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Straight wires carrying DC currents

  1. Nov 17, 2011 #1
    Straight wires carrying DC currents....

    Dear Forum,

    when will two straight wires, both carrying a DC current, not feel any mutual magnetic force?

    What reciprocal orientation do they need to have? It looks to me that they will always feel a magnetic force if they are parallel, perpendicular or at any other angle, since they are immersed in each other B field which is not parallel to the wire direction......is that true?

    But I have been told that if they are infinite and perpendicular, there will be no net force....
    Why? Net force in the sense that there are two forces that oppose each other, or no force on either wire?

  2. jcsd
  3. Nov 18, 2011 #2
    Re: Straight wires carrying DC currents....

    I think the magnetic force depends on the direction of the current in each wire... if the wires are carrying currents in the same direction they attract each other, but if they carry currents in the opposite direction then the force between them is repulsive. So the net force depends on whether the currents are parallel or anti-parallel.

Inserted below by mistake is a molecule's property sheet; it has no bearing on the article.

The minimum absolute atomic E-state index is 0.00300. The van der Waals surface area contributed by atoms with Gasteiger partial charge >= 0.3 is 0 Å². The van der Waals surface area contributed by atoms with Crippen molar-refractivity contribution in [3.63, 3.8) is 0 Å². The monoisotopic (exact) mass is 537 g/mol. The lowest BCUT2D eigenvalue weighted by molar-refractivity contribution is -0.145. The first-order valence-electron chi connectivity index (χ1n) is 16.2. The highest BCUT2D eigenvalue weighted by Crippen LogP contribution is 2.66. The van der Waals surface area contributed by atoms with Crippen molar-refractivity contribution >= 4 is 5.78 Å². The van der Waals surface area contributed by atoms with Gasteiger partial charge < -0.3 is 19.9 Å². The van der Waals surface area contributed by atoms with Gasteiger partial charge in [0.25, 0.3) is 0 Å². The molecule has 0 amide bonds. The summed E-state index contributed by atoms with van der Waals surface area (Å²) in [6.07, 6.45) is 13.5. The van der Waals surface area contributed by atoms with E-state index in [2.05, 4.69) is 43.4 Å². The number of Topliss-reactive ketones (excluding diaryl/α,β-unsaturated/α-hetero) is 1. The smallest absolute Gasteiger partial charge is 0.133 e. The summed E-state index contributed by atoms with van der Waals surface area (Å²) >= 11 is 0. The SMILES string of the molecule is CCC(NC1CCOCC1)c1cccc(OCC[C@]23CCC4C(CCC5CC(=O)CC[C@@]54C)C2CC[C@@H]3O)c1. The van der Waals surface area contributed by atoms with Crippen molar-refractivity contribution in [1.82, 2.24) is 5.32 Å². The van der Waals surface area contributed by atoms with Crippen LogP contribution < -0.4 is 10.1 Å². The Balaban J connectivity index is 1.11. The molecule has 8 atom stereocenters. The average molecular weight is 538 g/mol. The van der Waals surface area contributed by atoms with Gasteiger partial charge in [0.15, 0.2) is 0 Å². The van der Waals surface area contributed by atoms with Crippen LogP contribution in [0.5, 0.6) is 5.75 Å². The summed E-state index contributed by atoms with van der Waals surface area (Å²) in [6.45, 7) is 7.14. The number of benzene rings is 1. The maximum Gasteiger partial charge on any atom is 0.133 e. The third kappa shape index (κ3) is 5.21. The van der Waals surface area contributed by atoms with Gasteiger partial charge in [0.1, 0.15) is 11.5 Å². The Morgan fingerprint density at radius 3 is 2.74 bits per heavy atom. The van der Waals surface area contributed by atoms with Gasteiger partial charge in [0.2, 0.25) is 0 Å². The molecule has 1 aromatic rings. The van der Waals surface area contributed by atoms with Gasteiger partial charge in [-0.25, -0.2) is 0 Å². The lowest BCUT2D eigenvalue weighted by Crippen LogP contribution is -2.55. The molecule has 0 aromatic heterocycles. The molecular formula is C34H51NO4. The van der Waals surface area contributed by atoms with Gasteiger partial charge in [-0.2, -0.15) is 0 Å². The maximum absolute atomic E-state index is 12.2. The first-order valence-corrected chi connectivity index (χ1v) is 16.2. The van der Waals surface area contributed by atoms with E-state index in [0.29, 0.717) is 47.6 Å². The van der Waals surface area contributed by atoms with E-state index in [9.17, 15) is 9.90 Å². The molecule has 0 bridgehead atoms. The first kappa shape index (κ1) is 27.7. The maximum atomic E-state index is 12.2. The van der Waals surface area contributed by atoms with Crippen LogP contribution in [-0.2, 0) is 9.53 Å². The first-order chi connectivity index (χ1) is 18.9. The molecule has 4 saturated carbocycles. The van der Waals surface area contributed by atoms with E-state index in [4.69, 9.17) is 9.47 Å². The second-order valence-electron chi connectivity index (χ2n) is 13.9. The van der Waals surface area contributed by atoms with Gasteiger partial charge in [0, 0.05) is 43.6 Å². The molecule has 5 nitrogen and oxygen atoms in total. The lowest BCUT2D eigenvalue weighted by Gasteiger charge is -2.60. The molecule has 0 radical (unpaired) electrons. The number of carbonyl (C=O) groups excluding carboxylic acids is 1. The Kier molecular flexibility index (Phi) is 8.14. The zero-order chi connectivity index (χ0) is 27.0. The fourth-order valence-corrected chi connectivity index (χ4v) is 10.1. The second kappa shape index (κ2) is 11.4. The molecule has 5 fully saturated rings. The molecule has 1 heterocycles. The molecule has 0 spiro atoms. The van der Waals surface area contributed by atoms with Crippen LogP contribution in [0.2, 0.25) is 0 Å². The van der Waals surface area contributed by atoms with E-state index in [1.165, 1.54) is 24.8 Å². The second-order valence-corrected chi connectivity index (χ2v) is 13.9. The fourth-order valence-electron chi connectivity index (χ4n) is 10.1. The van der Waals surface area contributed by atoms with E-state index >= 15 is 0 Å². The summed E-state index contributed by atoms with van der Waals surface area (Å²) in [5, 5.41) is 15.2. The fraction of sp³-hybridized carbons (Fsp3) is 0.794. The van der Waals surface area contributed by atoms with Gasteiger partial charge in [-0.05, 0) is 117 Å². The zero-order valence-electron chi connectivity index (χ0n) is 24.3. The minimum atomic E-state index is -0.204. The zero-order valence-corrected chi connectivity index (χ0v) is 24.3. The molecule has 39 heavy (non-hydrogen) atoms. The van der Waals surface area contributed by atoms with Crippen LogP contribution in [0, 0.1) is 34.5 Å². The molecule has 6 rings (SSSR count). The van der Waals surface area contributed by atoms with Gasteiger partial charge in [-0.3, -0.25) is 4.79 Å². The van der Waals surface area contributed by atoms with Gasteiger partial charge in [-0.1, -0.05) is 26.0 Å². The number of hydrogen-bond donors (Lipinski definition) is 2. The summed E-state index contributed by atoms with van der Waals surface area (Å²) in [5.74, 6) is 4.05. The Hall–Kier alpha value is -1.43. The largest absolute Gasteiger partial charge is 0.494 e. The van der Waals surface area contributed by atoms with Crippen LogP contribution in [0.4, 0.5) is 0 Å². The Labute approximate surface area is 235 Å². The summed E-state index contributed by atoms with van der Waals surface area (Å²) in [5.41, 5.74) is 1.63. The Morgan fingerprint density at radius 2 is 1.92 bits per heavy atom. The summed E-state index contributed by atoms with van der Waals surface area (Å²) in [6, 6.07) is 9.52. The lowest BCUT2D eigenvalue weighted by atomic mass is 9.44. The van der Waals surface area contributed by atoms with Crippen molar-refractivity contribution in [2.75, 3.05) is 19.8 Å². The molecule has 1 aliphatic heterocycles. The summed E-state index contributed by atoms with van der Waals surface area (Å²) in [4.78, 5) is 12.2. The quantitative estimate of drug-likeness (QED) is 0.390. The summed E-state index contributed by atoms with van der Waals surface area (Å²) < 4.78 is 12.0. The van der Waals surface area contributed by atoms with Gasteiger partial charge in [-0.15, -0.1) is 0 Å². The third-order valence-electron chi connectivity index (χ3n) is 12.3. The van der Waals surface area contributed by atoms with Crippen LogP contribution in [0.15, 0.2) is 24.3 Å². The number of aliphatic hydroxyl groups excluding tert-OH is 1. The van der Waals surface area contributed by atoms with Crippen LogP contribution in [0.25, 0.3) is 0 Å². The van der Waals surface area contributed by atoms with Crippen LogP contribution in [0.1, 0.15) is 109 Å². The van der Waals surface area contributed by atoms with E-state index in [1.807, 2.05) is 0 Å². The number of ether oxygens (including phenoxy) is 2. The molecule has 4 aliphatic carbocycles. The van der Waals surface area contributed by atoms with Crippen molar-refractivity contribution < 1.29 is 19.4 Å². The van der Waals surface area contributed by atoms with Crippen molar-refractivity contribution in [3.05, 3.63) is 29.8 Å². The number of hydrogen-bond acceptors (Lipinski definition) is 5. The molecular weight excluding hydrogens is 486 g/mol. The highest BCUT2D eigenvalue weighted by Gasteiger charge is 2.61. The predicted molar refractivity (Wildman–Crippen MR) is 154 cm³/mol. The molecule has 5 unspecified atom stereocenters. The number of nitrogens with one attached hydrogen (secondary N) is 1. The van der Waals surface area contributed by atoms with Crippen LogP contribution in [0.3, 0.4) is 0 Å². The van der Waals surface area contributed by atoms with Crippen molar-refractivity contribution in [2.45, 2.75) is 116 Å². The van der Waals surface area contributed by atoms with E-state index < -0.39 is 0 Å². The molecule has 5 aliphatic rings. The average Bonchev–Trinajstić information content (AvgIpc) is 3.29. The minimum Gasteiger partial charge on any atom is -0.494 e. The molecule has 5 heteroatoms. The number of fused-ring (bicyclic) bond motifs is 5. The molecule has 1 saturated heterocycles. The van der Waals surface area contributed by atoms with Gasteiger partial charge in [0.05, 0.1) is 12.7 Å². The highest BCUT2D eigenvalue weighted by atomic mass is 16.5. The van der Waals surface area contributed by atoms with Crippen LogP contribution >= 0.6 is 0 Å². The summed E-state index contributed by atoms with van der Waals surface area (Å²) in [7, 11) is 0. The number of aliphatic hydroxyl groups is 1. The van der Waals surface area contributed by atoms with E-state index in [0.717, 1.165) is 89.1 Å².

4. Nov 18, 2011 #3


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    Re: Straight wires carrying DC currents....

    If you have 2 perpendicular wires, I believe there would be a torque trying to rotate them about the line which joins them.
  5. Nov 18, 2011 #4
    Re: Straight wires carrying DC currents....

    If two current carrying wires are perpendicular, then the total linear force on one wire will be zero, simply because all the linear forces on one half of the wire will be canceled by forces on the other half. But it will experience a total angular force (a net torque) trying to turn the one wire until it is parallel to the other wire. Draw a little diagram and use F = qv x B at several point along the wire and you can see this pretty quickly. This case is actually very similar to an electric motor with square loops of wire near the outside creating the field and square loops near the axis responding to the field. Each loop feels feels a net torque but no net linear force, so the motor turns.
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